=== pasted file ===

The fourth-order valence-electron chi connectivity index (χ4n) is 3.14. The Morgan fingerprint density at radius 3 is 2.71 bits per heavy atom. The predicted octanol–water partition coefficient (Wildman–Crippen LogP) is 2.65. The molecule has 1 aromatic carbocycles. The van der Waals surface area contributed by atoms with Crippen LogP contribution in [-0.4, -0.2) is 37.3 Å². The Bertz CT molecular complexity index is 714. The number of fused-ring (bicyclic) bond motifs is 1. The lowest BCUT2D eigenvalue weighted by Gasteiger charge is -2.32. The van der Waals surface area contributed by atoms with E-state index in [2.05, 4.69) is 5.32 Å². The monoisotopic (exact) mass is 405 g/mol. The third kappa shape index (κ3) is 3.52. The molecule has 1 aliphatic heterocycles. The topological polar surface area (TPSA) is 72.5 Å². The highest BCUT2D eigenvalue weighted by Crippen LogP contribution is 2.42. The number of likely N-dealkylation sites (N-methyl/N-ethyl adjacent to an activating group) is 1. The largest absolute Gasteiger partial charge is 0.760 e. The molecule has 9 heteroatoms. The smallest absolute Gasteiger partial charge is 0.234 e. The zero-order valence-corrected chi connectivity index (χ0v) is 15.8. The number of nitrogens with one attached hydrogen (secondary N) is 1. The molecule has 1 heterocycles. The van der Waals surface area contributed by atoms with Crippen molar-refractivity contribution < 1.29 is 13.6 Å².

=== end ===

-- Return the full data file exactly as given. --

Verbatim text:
The fourth-order valence-electron chi connectivity index (χ4n) is 3.14. The Morgan fingerprint density at radius 3 is 2.71 bits per heavy atom. The predicted octanol–water partition coefficient (Wildman–Crippen LogP) is 2.65. The molecule has 1 aromatic carbocycles. The van der Waals surface area contributed by atoms with Crippen LogP contribution in [-0.4, -0.2) is 37.3 Å². The Bertz CT molecular complexity index is 714. The number of fused-ring (bicyclic) bond motifs is 1. The lowest BCUT2D eigenvalue weighted by Gasteiger charge is -2.32. The van der Waals surface area contributed by atoms with E-state index in [2.05, 4.69) is 5.32 Å². The monoisotopic (exact) mass is 405 g/mol. The third kappa shape index (κ3) is 3.52. The molecule has 1 aliphatic heterocycles. The topological polar surface area (TPSA) is 72.5 Å². The highest BCUT2D eigenvalue weighted by Crippen LogP contribution is 2.42. The number of likely N-dealkylation sites (N-methyl/N-ethyl adjacent to an activating group) is 1. The largest absolute Gasteiger partial charge is 0.760 e. The molecule has 9 heteroatoms. The smallest absolute Gasteiger partial charge is 0.234 e. The zero-order valence-corrected chi connectivity index (χ0v) is 15.8. The number of nitrogens with one attached hydrogen (secondary N) is 1. The molecule has 1 heterocycles. The van der Waals surface area contributed by atoms with Crippen molar-refractivity contribution < 1.29 is 13.6 Å².